The ABRE-binding protein AREB/ABF belongs to the group A subfamily of the bZIP family and is involved in the ABA response and various other forms of abiotic stress processes [33,43]. Since multiple ABREs were predicted in the LoSWEET14 promoter sequence (Figure 7a), it prompted us to further investigate whether LoSWEET14 was regulated by AREB/ABF TFs. From the transcriptome data obtained in our previous study [39], two AREB/ABF genes with full-length of ORF were identified and the expression heatmap and Pearson’s correlation coefficients showed that the expression patterns of LoABF2 and LoSWEET14 were very similar under treatment of exogenous ABA (Figure S6, r = 0.82). Therefore, the Y1H assays were performed to verify the interaction between the LoABF2 protein (Sequence information of LoABF2 can be found in Figure S7) and the LoSWEET14 promoter.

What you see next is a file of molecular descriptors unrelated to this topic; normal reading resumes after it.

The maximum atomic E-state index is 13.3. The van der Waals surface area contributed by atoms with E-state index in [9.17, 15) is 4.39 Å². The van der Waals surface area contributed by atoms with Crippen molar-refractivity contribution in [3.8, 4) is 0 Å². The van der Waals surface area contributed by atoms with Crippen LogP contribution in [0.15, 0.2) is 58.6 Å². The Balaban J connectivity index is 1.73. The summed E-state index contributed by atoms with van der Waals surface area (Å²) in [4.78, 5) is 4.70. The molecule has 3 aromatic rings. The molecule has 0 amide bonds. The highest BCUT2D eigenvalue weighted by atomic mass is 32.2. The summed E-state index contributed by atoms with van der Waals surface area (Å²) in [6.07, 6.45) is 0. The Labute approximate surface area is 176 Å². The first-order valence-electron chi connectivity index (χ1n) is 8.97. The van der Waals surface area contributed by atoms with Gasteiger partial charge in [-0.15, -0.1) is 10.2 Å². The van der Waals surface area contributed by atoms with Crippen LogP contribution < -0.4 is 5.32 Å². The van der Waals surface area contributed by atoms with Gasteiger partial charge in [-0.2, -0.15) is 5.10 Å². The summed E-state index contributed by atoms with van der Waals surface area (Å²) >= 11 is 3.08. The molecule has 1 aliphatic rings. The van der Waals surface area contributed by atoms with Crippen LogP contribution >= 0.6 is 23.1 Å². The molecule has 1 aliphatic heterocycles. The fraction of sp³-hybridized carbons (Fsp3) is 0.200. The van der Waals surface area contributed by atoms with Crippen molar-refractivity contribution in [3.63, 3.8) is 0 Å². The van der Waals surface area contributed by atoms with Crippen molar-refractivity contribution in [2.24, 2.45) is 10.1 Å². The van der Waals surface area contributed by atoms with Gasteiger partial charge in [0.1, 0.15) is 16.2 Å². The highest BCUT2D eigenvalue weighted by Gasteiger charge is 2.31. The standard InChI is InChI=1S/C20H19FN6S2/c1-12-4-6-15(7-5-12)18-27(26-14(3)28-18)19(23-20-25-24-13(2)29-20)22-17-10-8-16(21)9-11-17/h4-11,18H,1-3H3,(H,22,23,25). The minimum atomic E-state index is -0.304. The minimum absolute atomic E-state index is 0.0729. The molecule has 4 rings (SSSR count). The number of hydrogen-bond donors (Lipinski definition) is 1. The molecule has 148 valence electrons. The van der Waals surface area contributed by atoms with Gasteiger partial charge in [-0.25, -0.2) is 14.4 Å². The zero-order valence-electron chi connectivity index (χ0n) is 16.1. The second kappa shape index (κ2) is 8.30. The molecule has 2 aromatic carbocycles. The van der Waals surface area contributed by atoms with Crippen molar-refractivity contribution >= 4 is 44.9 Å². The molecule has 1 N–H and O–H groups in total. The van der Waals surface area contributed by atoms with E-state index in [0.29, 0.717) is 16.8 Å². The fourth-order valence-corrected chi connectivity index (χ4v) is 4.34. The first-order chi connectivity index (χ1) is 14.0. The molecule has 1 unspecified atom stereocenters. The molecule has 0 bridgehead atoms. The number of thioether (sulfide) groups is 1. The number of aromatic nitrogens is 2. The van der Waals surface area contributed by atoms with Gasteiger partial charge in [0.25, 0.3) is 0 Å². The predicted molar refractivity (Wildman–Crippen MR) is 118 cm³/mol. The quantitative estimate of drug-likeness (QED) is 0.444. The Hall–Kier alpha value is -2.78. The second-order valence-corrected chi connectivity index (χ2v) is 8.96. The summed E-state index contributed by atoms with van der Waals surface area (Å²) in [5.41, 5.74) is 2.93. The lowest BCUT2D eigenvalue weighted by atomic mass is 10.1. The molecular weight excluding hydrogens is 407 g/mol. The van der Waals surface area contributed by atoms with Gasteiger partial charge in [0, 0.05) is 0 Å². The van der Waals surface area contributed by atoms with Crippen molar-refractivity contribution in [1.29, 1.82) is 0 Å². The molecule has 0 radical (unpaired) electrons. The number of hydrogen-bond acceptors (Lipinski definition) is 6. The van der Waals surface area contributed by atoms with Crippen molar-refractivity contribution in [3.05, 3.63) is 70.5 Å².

When the 1106 bp fragment of the LoSWEET14 promoter was inserted into the pAbAi vector, the recombinant bait pAbAi-LoSWEET14pro yeast strains could not be inhibited by 900 ng/mL AbA (Aureobasidin A), so the LoSWEET14 promoter fragments pro-LoSWEET14-ABRE1 (−1103 bp to −1000 bp) containing one ABRE element and pro-LoSWEET14-ABRE2 (−499 bp to −334 bp) containing two ABRE elements (Figure S4) were isolated for further research. The ABRE element and its mutant ABRE(M), fragments LoSWEET14-ABRE1 and LoSWEET14-ABRE2 were cloned into the pAbAi vector, respectively. The minimum inhibitory concentrations of AbA for these recombinant bait yeast strains were 50 ng/mL, 50 ng/mL, 200 ng/mL, and 100 ng/mL, respectively (Figure S8). The LoABF2 gene was fused to the activation domain (AD) of pGADT7 vector. Yeast strains co-transformed pGADT7-LoABF2 with pAbAi-ABRE, pAbAi-LoSWEET14-ABRE1, or pAbAi-LoSWEET14-ABRE2 could grow well on SD/−Leu plates containing 50 ng/mL, 200 ng/mL, and 100 ng/mL AbA, respectively, while no growth was observed in strains co-transformed pGADT7-LoABF2 with the negative control bait pAbAi-ABRE (M) (Figure 8, whole figures without separations are shown in Figure S8). These results showed that the LoABF2 transcription factor is involved in the regulation of LoSWEET14.